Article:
Brikawood is building eco-friendly houses with LEGO-like bricks

Brikawood houses

French start-up Brikawood has developed bricks of the same name, which are essentially wooden LEGO. Constructing a house is extremely time-consuming, due – in large part – to how long it takes to lay the bricks. With Brikawood, on the other hand, building a house just got a whole lot simpler. These bricks can interlock without the need for nails, concrete, cladding or glue.


It’s easy to build a house with Brikawood

The company says that building a house with Brikawood is like “an intuitive and logical game”. You slot the bricks together and secure them together using a rubber mallet. That’s it. Also, since you’re not using nails, concrete, cladding or glue in the construction of these houses, they can be disassembled with ease. The wood-brick walls get filled with wood shavings leftover from the making of the bricks. This is what helps to insulate both sound and temperature.

These houses are so easy to build that you don’t even need to hire a professional in order to do the work for you. This is basically the adult version of playing with LEGO; it’s just on a very large scale. Carhtarhome sends buyers all of the equipment they need to build a studio in their backyard. The French start-up also sells tiny home kits, and these homes can be attached to wheels, making them perfect for a road trip. Apparently, one of their tiny homes can be assembled by a group of friends in just a couple days and the Douglas fir walls can stand up for 50 years.

In addition, forgoing standard bricks and methods of construction doesn’t mean you have to sacrifice durability. Brikawood can withstand earthquakes that measure 8.5 on the Richter scale. This is what some of the best earthquake-resistant homes in the world are able to withstand.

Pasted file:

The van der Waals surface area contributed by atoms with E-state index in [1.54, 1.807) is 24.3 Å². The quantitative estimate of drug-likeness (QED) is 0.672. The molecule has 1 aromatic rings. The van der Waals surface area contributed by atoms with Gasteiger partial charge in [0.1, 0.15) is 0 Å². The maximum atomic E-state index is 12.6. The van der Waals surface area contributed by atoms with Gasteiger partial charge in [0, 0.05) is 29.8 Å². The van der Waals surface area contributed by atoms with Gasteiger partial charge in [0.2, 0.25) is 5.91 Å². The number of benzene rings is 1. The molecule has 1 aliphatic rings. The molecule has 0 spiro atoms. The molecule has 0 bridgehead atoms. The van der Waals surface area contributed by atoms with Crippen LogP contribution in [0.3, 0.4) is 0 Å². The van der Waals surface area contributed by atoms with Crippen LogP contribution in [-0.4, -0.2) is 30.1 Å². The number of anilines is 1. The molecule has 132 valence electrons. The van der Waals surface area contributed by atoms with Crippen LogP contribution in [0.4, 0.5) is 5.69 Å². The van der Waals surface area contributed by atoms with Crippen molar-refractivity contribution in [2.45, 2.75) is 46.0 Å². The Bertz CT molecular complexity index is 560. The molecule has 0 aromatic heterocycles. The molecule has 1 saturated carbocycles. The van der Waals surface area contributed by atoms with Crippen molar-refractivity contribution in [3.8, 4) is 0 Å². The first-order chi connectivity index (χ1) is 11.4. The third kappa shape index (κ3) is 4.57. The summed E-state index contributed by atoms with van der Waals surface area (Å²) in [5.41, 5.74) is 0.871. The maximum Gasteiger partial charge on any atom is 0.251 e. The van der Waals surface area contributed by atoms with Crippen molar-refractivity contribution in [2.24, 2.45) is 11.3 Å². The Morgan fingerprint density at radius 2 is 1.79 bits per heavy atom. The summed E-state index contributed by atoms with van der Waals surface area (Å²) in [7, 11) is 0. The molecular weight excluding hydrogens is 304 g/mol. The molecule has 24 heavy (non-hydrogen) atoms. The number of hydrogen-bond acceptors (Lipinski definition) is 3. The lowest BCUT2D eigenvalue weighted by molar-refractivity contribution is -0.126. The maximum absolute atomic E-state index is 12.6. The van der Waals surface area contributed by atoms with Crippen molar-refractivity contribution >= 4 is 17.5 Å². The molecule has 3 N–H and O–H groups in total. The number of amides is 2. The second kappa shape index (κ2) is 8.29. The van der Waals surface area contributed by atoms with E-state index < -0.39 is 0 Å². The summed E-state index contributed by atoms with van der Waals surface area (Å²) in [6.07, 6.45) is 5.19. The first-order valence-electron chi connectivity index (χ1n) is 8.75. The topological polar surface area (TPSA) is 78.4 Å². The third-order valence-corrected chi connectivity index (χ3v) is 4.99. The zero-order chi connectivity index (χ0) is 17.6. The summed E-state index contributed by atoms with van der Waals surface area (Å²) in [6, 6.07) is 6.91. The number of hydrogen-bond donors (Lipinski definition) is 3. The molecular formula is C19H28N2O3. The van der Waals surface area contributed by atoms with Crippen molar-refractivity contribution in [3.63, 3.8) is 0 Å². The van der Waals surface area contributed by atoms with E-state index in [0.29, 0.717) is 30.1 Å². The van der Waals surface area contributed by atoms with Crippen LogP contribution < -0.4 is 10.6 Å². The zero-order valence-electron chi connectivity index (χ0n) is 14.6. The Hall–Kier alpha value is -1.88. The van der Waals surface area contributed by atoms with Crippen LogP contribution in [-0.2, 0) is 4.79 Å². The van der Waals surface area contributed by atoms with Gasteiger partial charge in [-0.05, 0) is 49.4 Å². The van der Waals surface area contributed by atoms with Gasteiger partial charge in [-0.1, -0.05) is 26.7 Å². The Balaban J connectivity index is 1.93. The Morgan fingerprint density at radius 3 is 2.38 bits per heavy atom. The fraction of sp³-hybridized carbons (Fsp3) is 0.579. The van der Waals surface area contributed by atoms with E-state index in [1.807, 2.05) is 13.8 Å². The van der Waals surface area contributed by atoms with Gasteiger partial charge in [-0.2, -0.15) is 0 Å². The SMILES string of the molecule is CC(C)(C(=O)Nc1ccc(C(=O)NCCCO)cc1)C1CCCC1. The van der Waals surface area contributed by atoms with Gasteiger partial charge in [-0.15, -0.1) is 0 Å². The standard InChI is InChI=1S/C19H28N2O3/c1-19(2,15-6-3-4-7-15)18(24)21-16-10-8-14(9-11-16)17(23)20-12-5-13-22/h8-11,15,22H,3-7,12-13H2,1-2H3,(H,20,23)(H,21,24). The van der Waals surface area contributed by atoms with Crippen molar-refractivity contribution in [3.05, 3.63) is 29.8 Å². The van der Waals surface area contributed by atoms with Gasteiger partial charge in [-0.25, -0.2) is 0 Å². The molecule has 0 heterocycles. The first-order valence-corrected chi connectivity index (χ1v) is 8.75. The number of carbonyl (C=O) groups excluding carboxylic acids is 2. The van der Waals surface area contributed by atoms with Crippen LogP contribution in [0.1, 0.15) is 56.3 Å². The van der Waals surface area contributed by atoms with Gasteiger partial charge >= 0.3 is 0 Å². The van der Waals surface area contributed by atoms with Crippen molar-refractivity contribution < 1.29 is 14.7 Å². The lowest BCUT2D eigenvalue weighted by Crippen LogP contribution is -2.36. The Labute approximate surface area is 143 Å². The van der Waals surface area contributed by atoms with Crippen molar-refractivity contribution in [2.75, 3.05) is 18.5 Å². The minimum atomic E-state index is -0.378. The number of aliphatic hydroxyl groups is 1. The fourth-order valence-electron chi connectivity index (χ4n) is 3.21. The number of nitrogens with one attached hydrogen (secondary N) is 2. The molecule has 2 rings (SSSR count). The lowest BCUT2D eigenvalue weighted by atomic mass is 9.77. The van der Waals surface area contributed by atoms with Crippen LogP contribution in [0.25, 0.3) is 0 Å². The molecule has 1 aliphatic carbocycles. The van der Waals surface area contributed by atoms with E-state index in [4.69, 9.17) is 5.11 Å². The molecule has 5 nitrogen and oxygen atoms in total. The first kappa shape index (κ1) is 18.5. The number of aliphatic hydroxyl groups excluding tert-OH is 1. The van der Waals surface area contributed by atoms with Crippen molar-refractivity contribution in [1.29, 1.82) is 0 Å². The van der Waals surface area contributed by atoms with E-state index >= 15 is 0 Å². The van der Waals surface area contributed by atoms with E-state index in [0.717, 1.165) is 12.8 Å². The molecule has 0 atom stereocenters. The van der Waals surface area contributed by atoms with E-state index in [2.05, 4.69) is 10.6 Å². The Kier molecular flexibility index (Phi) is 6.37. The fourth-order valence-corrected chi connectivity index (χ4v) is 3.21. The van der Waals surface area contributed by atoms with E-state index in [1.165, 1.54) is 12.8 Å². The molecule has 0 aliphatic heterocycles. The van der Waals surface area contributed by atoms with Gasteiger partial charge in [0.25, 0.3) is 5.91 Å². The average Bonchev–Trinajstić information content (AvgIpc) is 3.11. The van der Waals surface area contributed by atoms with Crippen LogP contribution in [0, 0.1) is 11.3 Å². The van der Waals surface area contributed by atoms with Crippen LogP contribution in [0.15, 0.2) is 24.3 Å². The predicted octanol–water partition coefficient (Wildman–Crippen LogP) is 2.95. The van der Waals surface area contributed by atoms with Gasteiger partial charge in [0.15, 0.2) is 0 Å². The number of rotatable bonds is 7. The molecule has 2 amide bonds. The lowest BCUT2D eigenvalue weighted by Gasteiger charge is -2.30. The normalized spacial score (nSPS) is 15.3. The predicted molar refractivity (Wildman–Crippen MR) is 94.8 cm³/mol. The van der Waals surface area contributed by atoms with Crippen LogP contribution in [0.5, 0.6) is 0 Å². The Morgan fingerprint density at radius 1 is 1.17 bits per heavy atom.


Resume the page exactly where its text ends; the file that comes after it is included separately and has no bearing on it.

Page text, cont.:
The affordability of Brikawood 

Brikawood homes are very affordable compared to traditional houses. For example, a single kit designed to create a 200sqf structure will cost you €25,000 (around $30,000). In contrast, a property of the same size – but built with standard bricks – could set you back $102,000.

As Red Planet previously reported, there is a demand for tinier homes – with Sustainer Homes and ‘tube homes’ being two examples – as they are far cheaper than standard housing yet still fully functional.


Why Brikawood is eco-friendly 

Perhaps the most impressive feature of Brikawood houses is how eco-friendly they are. The wooden bricks are made from sustainably sourced, fast-growing Douglas fir – and they are 100% recyclable. They fulfil the specifications of a ‘passive house’, which is a rigorous standard for the energy efficiency of a building. These types of homes have an impressively low ecological footprint and require little energy for heating and cooling.

Tests have shown that these LEGO-like bricks leak minimal air and help to maintain a temperature of 19-21 degrees inside the home, which meets the requirements for passive housing. The start-up claims that its houses use 90% less energy for heating than a standard home. As previously mentioned, wood shavings are used as insulation, as opposed to a whole new material. This helps contribute to zero-waste production. David Maiolo, director of RODA, a Melbourne-based building company, said:


Brikawood is a great product because it brings another dynamic to an ever-changing industry.

It also slashes the time a construction takes and is quick, affordable, lightweight and easy to install.

Considering 40% of landfill is made up of building material, having another recyclable material in the market is good from an environmental point of view.

The main downside is that as it’s a timber product it will need to be constantly maintained.


Nevertheless, for many buyers, the various benefits of owning a Brikawood house far outweigh its downsides. These homes are easy-to-build, simple, sturdy, affordable, highly energy-efficient, and very eco-friendly.


About the author: Sam Woolfe @samwoolfe

Sam is a freelance writer who is particularly interested in space exploration, sustainability, tech, and agriculture.


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